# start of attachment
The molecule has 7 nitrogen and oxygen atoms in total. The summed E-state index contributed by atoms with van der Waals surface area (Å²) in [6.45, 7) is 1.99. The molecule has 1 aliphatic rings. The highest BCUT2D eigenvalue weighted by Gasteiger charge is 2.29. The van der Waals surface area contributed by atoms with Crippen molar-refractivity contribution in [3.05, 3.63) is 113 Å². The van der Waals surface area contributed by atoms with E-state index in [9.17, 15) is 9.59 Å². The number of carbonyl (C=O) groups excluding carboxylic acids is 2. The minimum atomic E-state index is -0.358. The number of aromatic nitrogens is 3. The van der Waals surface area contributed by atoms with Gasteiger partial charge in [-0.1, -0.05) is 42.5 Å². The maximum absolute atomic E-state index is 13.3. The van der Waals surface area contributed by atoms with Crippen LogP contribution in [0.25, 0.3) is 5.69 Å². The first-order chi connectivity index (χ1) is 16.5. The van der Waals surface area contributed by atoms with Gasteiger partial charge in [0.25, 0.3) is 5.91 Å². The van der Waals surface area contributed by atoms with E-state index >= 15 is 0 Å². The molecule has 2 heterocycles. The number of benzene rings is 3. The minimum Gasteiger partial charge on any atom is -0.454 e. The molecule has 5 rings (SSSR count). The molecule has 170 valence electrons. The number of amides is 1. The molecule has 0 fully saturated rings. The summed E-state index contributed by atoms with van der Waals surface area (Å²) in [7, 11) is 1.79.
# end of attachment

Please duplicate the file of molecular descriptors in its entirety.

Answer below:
The molecule has 7 nitrogen and oxygen atoms in total. The summed E-state index contributed by atoms with van der Waals surface area (Å²) in [6.45, 7) is 1.99. The molecule has 1 aliphatic rings. The highest BCUT2D eigenvalue weighted by Gasteiger charge is 2.29. The van der Waals surface area contributed by atoms with Crippen molar-refractivity contribution in [3.05, 3.63) is 113 Å². The van der Waals surface area contributed by atoms with E-state index in [9.17, 15) is 9.59 Å². The number of carbonyl (C=O) groups excluding carboxylic acids is 2. The minimum atomic E-state index is -0.358. The number of aromatic nitrogens is 3. The van der Waals surface area contributed by atoms with Gasteiger partial charge in [-0.1, -0.05) is 42.5 Å². The maximum absolute atomic E-state index is 13.3. The van der Waals surface area contributed by atoms with Crippen LogP contribution in [0.25, 0.3) is 5.69 Å². The first-order chi connectivity index (χ1) is 16.5. The van der Waals surface area contributed by atoms with Gasteiger partial charge in [0.25, 0.3) is 5.91 Å². The van der Waals surface area contributed by atoms with E-state index >= 15 is 0 Å². The molecule has 2 heterocycles. The number of benzene rings is 3. The minimum Gasteiger partial charge on any atom is -0.454 e. The molecule has 5 rings (SSSR count). The molecule has 170 valence electrons. The number of amides is 1. The molecule has 0 fully saturated rings. The summed E-state index contributed by atoms with van der Waals surface area (Å²) in [7, 11) is 1.79.